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Inspired by Aesop's Fables: Kim Dae-jung, S. Korea's Sunshine President

New America Media, News Analysis, Peter Schurmann Posted: Aug 19, 2009

SEOUL, South Korea -- To supporters, former President and Nobel Peace laureate Kim Dae-jung, who died Tuesday at age 85, was an icon of near mythic proportion, the man behind South Korea's democracy and the architect of its "sunshine" policy of detente with North Korea.

To detractors, he was by turns a communist sympathizer and rabble rouser who put personal ambition ahead of national interests.

An internationally acclaimed human rights advocate, Kim served as president from 1998 to 2003, a period punctuated by his efforts to heal the wounds dividing liberals and conservatives at home, and North from South.

More than a decade later, the lines of division within the country appear to have deepened and threaten to undo his legacy.

In a low-key ceremony marking the ninth anniversary in June of his historic 2000 summit in Pyongyang with North Korean leader Kim Jong-il, the elder statesman inflamed conservatives by alluding to Seouls current president as a dictator and accusing him of turning back the clock on democracy.

The comments, coming on the heels of the suicide in late May of his liberal successor, Roh Moo-hyun, further polarized political factions within South Korea. Opponents accused him of cementing national divisions.

Born to a family of sharecroppers in politically isolated South Jeolla Province, Kim Dae-jung was elected to the National Assembly in 1961, just three days before Gen. Park Chung-hee seized power in a coup.

The event plunged the nation into a bitter struggle that pitted a succession of staunchly anti-communist military strongmen against opposition forces that quickly rallied around the charismatic orator from the countrys backwaters.

In 1971, after climbing the ranks of the opposition Democratic Party, Kim made his first in a series of unsuccessful bids for presidency against the incumbent and by then thoroughly entrenched Park. The campaign was marked by a near fatal crash that left Kim with a permanent limp. Park was widely suspected to be behind the "accident."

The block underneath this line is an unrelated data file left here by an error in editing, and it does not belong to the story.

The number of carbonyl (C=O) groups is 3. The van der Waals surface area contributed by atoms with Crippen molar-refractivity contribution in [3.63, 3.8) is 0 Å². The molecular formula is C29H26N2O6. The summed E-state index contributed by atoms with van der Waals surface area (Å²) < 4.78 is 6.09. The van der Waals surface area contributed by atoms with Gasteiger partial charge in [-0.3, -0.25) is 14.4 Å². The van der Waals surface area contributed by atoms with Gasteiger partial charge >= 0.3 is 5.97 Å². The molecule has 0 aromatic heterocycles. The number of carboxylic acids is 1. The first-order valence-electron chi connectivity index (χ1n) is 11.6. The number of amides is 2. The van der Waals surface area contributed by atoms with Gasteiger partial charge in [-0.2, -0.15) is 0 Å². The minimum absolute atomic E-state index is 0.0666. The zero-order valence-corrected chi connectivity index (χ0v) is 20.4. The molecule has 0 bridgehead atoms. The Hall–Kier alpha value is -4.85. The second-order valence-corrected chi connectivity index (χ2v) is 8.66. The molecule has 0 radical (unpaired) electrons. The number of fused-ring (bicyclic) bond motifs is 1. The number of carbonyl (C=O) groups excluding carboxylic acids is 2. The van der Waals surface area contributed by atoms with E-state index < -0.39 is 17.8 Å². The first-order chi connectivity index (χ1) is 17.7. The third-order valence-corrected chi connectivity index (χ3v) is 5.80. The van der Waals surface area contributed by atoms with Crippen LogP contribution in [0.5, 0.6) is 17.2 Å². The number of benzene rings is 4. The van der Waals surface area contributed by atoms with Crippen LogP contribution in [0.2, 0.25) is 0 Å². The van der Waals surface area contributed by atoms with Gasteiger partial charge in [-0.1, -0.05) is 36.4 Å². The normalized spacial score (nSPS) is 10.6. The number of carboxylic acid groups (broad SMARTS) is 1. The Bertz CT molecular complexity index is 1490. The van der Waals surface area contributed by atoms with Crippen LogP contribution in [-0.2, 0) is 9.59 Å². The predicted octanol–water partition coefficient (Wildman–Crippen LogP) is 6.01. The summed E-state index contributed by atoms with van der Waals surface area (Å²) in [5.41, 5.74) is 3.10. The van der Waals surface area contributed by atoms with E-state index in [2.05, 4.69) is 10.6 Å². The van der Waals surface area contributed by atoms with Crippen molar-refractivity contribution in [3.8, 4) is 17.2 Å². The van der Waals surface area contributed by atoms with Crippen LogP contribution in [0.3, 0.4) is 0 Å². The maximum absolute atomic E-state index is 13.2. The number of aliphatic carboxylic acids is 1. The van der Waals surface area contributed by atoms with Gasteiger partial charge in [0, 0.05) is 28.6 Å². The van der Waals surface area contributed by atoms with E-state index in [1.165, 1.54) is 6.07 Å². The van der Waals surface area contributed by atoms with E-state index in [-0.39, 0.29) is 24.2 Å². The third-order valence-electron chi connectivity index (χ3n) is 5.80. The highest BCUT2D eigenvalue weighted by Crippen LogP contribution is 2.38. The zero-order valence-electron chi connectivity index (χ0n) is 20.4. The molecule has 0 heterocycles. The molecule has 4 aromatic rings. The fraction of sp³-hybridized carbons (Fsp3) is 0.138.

Kim would then spend the ensuing years abroad in self-imposed exile. In 1974, he was kidnapped from a Tokyo hotel by a group of South Korean intelligence agents and carried out to open waters on the East Sea. Again, Park was believed to be behind the scheme.

They tied me up, blinded me, and stuffed my mouth, he recalled in his acceptance speech for the Nobel Peace Prize decades later. Just when they were about to throw me overboard, Jesus Christ appeared before me I clung to him and begged him to save me.

After Park's assassination in 1979, the opposition leader was thrown into jail again, accused of orchestrating a bloody civil uprising in the southern provincial city of Gwangju. He was set free a year later and allowed to go to the United States for medical treatment.

Taking office as president in early 1998 amid an Asian financial meltdown that he described in his inaugural address as the the most serious national crisis since the Korean War, Kim successfully helped rebuild the troubled South Korean economy.

During his five-year tenure, he also attempted to bridge the political divide. This included the establishment of the National Human Rights Commission and an independent panel responsible for uncovering the abuses of former regimes.

But it was his trademark "sunshine" policy of rapprochement with North Korea that defined Kims presidency. That policy helped him win the Nobel Peace Prize in 2000, but it also put him at the vortex of controversy.

Inspired by one of Aesops tales in which the sun outdoes the wind in persuading a man to remove his coat, Kims sunshine brought a period of reconciliation between the two Korean states. Critics argue it simply enriched Pyongyangs coffers and led directly to the development of its nuclear program.

The 'sunshine' policy has been, and still is, supported by the majority of South Koreans and the whole world, Kim said in a recent interview, deriding current President Lee Myung-bak for the present spike in tensions with the North.

Vowing a tougher stance than his liberal predecessors, Lee reversed many of the agreements Kim made with Pyongyang. Lee's first year in office that began in early 2008 witnessed the steady erosion of the very institutions put in place by the "sunshine" policy.

One direct product of Kim's rapprochement with North Korea -- a joint industrial park in the North's border city of Kaesong -- teeters on the brink of closure amid spiked cross-border tensions and the detention of a South Korean worker who was recently released after nearly four months.

Kims death marks the end of an era that witnessed the rise of South Koreas democracy from the ashes of war and dictatorship to a global economy and the fleeting promise of a lasting peace on the Korean Peninsula.

And while it comes amid heightened animosity both within the country and across the peninsula, his legacy of respect for human rights and democracy remain intact south of the demilitarized border.

As for the North, Kim himself held firm to the belief that "justice may fail in one's lifetime, but it will eventually win in the course of history."

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